Chocolate Toxicosis

Filed Under: Dogs, Cats, Poisoning

Think giving your pet chocolate is a suitable treat? Unfortunately, chocolate is toxic in dogs and many other species of animals. Most cases of poisoning involve dogs due to readily available sources of chocolate. In fact, consumption of chocolate is the 7th most common toxicosis in the dog. Dogs are infamous for getting into bags of chocolate morsels, a box of candy left on the coffee table, or the infamous Easter basket. Toxicities and death have also been reported in livestock when cocoa byproducts or mulch from cocoa-bean hulls were fed.

Chocolate is derived from the roasted seeds of Theobroma cacao. The toxic substances in chocolate are the methylxanthines - theobromine and caffeine. The concentration of theobromine is three to ten times more than that of caffeine but both toxins contribute to the development of clinical symptoms. The concentration of theobromine varies with the type and brand of chocolate. One ounce of milk chocolate contains 44 mg/oz of theobromine, while semisweet contains 140 mg/oz and unsweetened baking chocolate contains up to 450 mg/oz. The toxic dose of theobromine is 100 to 150 mg/kg in the dog. This makes 1 oz of milk chocolate per pound a toxic dose in the dog with semisweet or unsweetened chocolate requiring less than half that amount to induce poisoning. White chocolate, which is more of a confection rather than a chocolate, contains an insignificant amount of methylzanthines. The half-life of theobromine in the dog is 17.5 hours. This is the time it takes the body to remove ½ of the toxic substance. The half-life of caffeine in dogs is 4.5 hours.

Methylxanthines cause Central Nervous System stimulation, diuresis, and tachycardia. Methylxanthines also increase intracellular levels of calcium which cause increased strength and contractility of skeletal and cardiac muscles. Methylxanthines also increase levels of AMP, epinephrine, and norepinephrine thereby stimulating the sympathetic nervous system. The sympathic nervous system is the body’s alarm or stress system which ordinarily becomes activated when you are enraged or frightened, resulting in a variety of clinical consequences.

Methylxanthines are eliminated primarily through metabolism by the liver.

Clinical signs of poisoning occur within six to twelve hours of ingestion. Initially clinical signs will include vomiting, diarrhea, restlessness with abdominal pain, and distension. The dog may exhibit polydipsia (increased thirst). Clinically, the signs progress to hyperactivity, hyperthermia (increase in body temperature), polyuria (increase in urine production), ataxia (unbalanced), muscle tremors, seizures and coma. The heart will become affected resulting in cardiac arrhythmias including tachycardia (increase in heart rate), premature ventricular contractions or PVC’s (essentially lost and bizarre heart beats), and hypertension (increase in blood pressure). In the final stages of the poisoning the pet will become hypotensive (low blood pressure), and bradycardiac (slow heart rate). Hypokalemia (low potassium levels) may occur late in the toxicosis and will also contribute to the cardiac dysfunction.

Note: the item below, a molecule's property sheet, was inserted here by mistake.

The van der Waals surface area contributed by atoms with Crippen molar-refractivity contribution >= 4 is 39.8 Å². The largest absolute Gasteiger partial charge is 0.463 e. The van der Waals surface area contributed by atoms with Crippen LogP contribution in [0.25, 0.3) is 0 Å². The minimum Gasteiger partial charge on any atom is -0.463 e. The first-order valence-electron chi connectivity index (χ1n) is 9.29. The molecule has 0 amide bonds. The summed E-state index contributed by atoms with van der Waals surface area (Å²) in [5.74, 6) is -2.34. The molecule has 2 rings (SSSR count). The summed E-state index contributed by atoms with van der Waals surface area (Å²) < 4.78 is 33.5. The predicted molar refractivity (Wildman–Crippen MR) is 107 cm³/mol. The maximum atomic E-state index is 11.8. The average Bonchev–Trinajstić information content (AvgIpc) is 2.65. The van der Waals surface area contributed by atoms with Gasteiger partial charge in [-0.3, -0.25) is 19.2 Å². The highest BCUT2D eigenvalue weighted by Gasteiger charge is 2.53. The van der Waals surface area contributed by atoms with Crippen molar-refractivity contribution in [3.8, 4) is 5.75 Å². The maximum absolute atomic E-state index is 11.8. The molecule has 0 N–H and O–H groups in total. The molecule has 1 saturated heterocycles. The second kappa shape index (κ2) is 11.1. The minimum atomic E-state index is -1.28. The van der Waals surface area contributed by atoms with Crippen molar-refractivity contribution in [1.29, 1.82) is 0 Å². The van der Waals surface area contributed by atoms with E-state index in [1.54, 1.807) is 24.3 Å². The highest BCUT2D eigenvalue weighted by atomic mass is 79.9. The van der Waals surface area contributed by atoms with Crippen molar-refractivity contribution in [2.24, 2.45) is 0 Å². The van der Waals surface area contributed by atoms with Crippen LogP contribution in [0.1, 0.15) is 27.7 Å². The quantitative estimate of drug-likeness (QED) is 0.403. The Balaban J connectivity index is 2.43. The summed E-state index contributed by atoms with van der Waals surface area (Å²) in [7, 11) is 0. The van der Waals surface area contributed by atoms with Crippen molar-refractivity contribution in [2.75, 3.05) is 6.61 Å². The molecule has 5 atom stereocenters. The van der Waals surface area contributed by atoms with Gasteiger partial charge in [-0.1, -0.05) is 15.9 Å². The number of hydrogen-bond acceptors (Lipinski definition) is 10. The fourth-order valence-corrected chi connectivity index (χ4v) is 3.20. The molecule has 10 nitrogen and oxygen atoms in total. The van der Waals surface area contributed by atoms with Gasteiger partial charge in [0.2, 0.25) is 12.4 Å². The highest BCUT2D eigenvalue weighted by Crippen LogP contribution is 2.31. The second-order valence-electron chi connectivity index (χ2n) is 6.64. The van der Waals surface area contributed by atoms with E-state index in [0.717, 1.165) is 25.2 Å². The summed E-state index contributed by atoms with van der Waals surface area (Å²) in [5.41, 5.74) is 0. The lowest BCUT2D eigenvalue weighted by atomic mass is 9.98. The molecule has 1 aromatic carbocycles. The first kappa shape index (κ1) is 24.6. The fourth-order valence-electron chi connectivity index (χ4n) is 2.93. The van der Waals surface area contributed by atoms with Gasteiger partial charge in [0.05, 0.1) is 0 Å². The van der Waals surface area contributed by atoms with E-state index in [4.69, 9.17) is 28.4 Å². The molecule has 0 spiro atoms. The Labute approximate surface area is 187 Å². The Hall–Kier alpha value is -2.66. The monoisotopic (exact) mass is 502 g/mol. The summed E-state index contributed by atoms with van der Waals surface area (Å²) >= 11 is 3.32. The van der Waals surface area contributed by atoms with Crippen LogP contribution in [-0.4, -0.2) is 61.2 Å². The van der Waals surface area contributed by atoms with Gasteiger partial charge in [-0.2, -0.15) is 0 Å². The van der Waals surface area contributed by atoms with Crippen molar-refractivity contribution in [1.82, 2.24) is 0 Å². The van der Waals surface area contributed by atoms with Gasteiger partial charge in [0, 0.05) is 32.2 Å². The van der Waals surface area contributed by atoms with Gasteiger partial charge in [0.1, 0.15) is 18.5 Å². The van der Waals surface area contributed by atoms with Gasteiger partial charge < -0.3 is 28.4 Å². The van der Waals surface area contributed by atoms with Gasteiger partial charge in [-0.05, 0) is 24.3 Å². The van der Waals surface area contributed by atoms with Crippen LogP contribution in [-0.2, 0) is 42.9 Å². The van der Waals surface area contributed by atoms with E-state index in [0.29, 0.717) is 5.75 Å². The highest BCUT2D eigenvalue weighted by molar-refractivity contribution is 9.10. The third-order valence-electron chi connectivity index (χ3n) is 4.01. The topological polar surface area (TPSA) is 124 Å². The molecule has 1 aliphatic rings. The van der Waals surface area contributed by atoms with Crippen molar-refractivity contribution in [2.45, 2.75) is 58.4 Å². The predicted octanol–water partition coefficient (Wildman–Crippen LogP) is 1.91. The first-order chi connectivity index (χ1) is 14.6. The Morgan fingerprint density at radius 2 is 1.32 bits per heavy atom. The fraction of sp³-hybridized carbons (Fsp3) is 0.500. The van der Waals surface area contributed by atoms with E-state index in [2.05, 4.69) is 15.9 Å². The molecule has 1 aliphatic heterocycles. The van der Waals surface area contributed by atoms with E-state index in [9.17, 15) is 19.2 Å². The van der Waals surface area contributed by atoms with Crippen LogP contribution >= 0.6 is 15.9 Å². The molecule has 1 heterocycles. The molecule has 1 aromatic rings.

The high fat content of chocolate may also trigger a case of pancreatitis (inflammation of the pancreas) in susceptible animals. Death ensues due to cardiac arrhythmias or respiratory failure usually within 18 to 24 hours after the onset of clinical signs, but may be delayed for several days.

The differential diagnosis should include amphetamine, ephera/caffeine, pseudoephedrine cocaine, antihistamine overdose, or any other Central Nervous System stimulant. Diagnosis of chocolate toxicosis is dependent on a history of exposure and the observation of pertinent clinical signs.

When caught early, less than one hour after consumption, vomiting may be induced to bring up the offending chocolate, followed by activated charcoal to limit adsorption of the toxic factors. When the patient is showing marked excitement or is comatose and has lost the gag reflex, gastric lavage should be used to evacuate the offending substance. Activated charcoal may be repeated at eight hour intervals due to the enterohepatic recycling of the methylxanthines. There is no specific antidote for methylxanthines. Diazepam (Valium) may be used to control muscle tremors or mild seizures with barbiturates often being required to control severe seizure activity. The type of cardiac arrhythmia occurring may be determined through the use of a cardiac monitor or periodic EKGs. Treatment of a cardiac arrhythmia is then tailored to the type of arrhythmia occuring at any particular time. Propranolol has been used for tachycardia whereas atropine is used for bradycardia. Lidocaine may be necessary for PVC’s. Control of cardiac arrhythmias requires close monitoring by your veterinarian.

Fluid therapy may assist in stabilizing the cardiovascular function and hasten the urinary excretion of the offending methylxanthines. Gastric protectants such as ranitidine or famotidine may decrease GI irritation.

Clinical signs may persist over a 72 hour period in severe cases.


Kahn, Cynthia Editor. The Merck Veterinary Manual. 9th Edition. 2005. Pp.2362- 2364.

“Animals Eat the Darndest Things.” Veterinary Forum. April 2007. p. 18.

Macintire, Douglass DVM, and Kenneth Drobatz DVM. Manual of Small Animal Emergency and Critical Care Medicine. Lippincott Williams & Wilkins. P. 389.

Peterson, Michael DVM and Patricia Talcott DVM. Small Animal Toxicology. Saunders Co. Pp. 848-851.

Guyton, Arthur. Textbook of Medical Physiology. W.B. Saunders Co. 5th Edition. 1976. Pp. 773-774.

Topics: chocolate, people food

Symptoms: abdominal pain, diarrhea, vomiting

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